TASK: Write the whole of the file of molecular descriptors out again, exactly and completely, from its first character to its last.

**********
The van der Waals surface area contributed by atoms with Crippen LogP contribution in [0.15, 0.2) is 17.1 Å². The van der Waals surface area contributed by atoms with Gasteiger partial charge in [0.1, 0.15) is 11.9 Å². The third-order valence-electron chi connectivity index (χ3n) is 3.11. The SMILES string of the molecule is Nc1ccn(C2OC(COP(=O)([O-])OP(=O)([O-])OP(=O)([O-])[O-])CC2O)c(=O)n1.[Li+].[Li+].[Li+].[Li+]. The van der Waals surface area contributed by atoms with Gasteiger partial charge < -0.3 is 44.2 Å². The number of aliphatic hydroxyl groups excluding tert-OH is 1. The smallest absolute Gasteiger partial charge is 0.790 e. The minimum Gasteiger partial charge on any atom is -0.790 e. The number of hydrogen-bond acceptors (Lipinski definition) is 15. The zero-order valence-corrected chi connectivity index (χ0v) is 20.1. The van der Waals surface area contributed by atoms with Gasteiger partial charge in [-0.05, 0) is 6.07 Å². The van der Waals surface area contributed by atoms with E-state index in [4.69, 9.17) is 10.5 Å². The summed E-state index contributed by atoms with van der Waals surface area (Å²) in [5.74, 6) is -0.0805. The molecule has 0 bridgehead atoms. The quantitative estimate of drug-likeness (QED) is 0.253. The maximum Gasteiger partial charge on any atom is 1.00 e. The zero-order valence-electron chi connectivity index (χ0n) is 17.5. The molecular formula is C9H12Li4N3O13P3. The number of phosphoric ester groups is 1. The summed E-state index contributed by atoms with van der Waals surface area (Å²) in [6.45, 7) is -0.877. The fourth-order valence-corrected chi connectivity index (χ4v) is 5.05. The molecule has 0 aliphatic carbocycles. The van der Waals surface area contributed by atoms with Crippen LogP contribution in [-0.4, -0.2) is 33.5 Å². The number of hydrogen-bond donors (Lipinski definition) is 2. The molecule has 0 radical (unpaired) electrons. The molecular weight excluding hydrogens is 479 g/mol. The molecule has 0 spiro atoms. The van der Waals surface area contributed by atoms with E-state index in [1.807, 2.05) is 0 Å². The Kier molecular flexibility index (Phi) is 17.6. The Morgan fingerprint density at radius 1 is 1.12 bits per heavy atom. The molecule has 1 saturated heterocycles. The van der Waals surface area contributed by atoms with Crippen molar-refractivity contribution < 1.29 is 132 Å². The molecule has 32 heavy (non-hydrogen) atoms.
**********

The van der Waals surface area contributed by atoms with Crippen LogP contribution in [0.15, 0.2) is 17.1 Å². The van der Waals surface area contributed by atoms with Gasteiger partial charge in [0.1, 0.15) is 11.9 Å². The third-order valence-electron chi connectivity index (χ3n) is 3.11. The SMILES string of the molecule is Nc1ccn(C2OC(COP(=O)([O-])OP(=O)([O-])OP(=O)([O-])[O-])CC2O)c(=O)n1.[Li+].[Li+].[Li+].[Li+]. The van der Waals surface area contributed by atoms with Gasteiger partial charge < -0.3 is 44.2 Å². The number of aliphatic hydroxyl groups excluding tert-OH is 1. The smallest absolute Gasteiger partial charge is 0.790 e. The minimum Gasteiger partial charge on any atom is -0.790 e. The number of hydrogen-bond acceptors (Lipinski definition) is 15. The zero-order valence-corrected chi connectivity index (χ0v) is 20.1. The van der Waals surface area contributed by atoms with Gasteiger partial charge in [-0.05, 0) is 6.07 Å². The van der Waals surface area contributed by atoms with E-state index in [4.69, 9.17) is 10.5 Å². The summed E-state index contributed by atoms with van der Waals surface area (Å²) in [5.74, 6) is -0.0805. The molecule has 0 bridgehead atoms. The quantitative estimate of drug-likeness (QED) is 0.253. The maximum Gasteiger partial charge on any atom is 1.00 e. The zero-order valence-electron chi connectivity index (χ0n) is 17.5. The molecular formula is C9H12Li4N3O13P3. The number of phosphoric ester groups is 1. The summed E-state index contributed by atoms with van der Waals surface area (Å²) in [6.45, 7) is -0.877. The fourth-order valence-corrected chi connectivity index (χ4v) is 5.05. The molecule has 0 aliphatic carbocycles. The van der Waals surface area contributed by atoms with Crippen LogP contribution in [-0.4, -0.2) is 33.5 Å². The number of hydrogen-bond donors (Lipinski definition) is 2. The molecule has 0 radical (unpaired) electrons. The molecular weight excluding hydrogens is 479 g/mol. The molecule has 0 spiro atoms. The van der Waals surface area contributed by atoms with E-state index in [1.807, 2.05) is 0 Å². The Kier molecular flexibility index (Phi) is 17.6. The Morgan fingerprint density at radius 1 is 1.12 bits per heavy atom. The molecule has 1 saturated heterocycles. The van der Waals surface area contributed by atoms with Crippen molar-refractivity contribution < 1.29 is 132 Å². The molecule has 32 heavy (non-hydrogen) atoms.